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Books Notes & Thoughts: “So Good They Can’t Ignore You,” by Cal Newport

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This summer I picked up a book that’s been on my “to read” list for quite awhile. I first heard about author and computer science professor Calvin Newport on an interview with Tim Ferriss, and the timing couldn’t have been better. This year is the last 500, the dissertation, the job market – a lot will likely change in the coming few months.

Newport’s focus of the book is to discover, “How do people end up loving what they do?” (p.199). Challenging the conventional wisdom to “follow your passion,” Newport instead argues that compelling careers emerge from “working right” rather than a soul-searching discovery of the “right work” (p.228). The title is from Steve Martin giving advice for people who want to make it in show business.

What I appreciate about the book is that in proposing this thesis, Newport then articulates how he puts his principles into practice in his own career. So while I’m not going to summarize his argument against the “follow your passion” advice here, but do the same “lifestyle design” with what I’ve learned to how I will organize my work in this year. Continue reading “Books Notes & Thoughts: “So Good They Can’t Ignore You,” by Cal Newport”

Reflections on #CarnegieSummit V

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Another April escape to the West Coast! With a snowstorm rolling in as my flight took off for San Francisco, I was relieved and excited to be on my way to my fourth Carnegie Summit, this time as a session and poster presenter.

In this post,

  1. Carnegie has the best keynotes
  2. How are we building educational systems for the future?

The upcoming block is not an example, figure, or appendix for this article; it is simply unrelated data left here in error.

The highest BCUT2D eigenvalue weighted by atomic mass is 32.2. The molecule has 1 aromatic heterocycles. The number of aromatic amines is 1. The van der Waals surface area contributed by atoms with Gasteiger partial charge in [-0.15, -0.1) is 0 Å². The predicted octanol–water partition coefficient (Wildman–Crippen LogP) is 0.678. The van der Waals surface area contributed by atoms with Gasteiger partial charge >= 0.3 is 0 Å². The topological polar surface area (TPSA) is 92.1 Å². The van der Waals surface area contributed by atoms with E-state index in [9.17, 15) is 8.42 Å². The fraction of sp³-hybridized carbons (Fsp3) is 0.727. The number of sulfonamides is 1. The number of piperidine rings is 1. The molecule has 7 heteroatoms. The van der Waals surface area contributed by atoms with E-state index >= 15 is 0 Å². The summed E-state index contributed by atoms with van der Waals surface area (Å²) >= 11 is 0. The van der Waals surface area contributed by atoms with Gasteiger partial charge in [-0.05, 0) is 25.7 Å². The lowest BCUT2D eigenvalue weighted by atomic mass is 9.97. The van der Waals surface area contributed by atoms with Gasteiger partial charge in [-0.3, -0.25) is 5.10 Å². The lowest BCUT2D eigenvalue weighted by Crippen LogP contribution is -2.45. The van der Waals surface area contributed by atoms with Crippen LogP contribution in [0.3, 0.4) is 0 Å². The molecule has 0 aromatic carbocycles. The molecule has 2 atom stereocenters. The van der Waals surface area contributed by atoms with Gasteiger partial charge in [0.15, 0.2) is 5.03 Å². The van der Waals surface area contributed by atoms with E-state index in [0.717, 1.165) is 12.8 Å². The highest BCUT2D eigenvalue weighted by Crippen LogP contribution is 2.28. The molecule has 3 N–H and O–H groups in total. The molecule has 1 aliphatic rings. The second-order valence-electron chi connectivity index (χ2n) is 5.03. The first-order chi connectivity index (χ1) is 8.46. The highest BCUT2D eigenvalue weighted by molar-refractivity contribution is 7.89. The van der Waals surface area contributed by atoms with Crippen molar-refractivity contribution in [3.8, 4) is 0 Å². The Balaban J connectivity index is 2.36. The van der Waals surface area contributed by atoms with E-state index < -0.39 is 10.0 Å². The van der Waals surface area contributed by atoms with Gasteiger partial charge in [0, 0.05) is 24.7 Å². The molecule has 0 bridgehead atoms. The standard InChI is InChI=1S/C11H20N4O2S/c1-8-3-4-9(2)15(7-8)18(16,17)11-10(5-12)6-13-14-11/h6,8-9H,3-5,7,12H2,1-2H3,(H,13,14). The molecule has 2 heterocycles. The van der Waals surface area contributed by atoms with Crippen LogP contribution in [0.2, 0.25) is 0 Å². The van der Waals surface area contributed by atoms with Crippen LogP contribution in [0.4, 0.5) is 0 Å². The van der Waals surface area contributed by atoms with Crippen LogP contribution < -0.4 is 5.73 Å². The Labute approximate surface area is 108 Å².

3. Who should be recruited to participate in a NIC and how are they engaged?
  4. Games to teach improvement science? Yes!

1. The Carnegie Summit has the best keynotes. I have vivid memories of listening to Marshall Ganz, Hahrie Hahn, Bryan Stephenson, Peter Senge, and Jeff Duncan-Andrade. I’ve rewatched Tony Bryk’s talk from last year, in which he outlined the problems with educational research and reminded us that in a democracy, the production of knowledge cannot be relegated to an elite few, which is why improvement needs center the voices of teachers and students.

Continue reading “Reflections on #CarnegieSummit V”

Podcasting for the New Books Network

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Last summer I started co-hosting on the Education channel of the New Books Network (which I wrote about here). It’s taken a little while to get my own set up for podcasting, but I think I’m ready to roll, hosting my first online interview tomorrow morning. Here’s the new set up:

  • Yeti USB condenser microphone – new in the box for $80 on craigslist
  • Sennheiser HD 206 headphones – about $30 on Amazon
  • Skype – free download
  • Zencastr – free, web-based platform, hobbyist account

Today I spent some time prepping my set up. I found some online video tutorials, including one specifically about microphone use, and ones specific to podcasting with the yeti. I’ll admit, I didn’t know which was the front or back of the mic (volume dial should be facing me), nor did I know whether it should be upright or tilted (upright), nor did I know what “gain” is (how sensitive the mic is to picking up sound)! I have no background in recording, so this is all new to me.

My plan is to start the interview via Skype, go over the way the interview will proceed, then ask the other person to mute their Skype mic and audio and open the Zencastr link. Zencastr creates two audio files, one for each person, then zips them together once the recording is over. This avoids the audio “hand off” jumps that happen in regular video chats.

Continue reading “Podcasting for the New Books Network”

Book Notes & Thoughts: Strangers, by Hochschild

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Strangers in Their Own Land: Anger and mourning on the American Right, by Arlie Russell Hochschild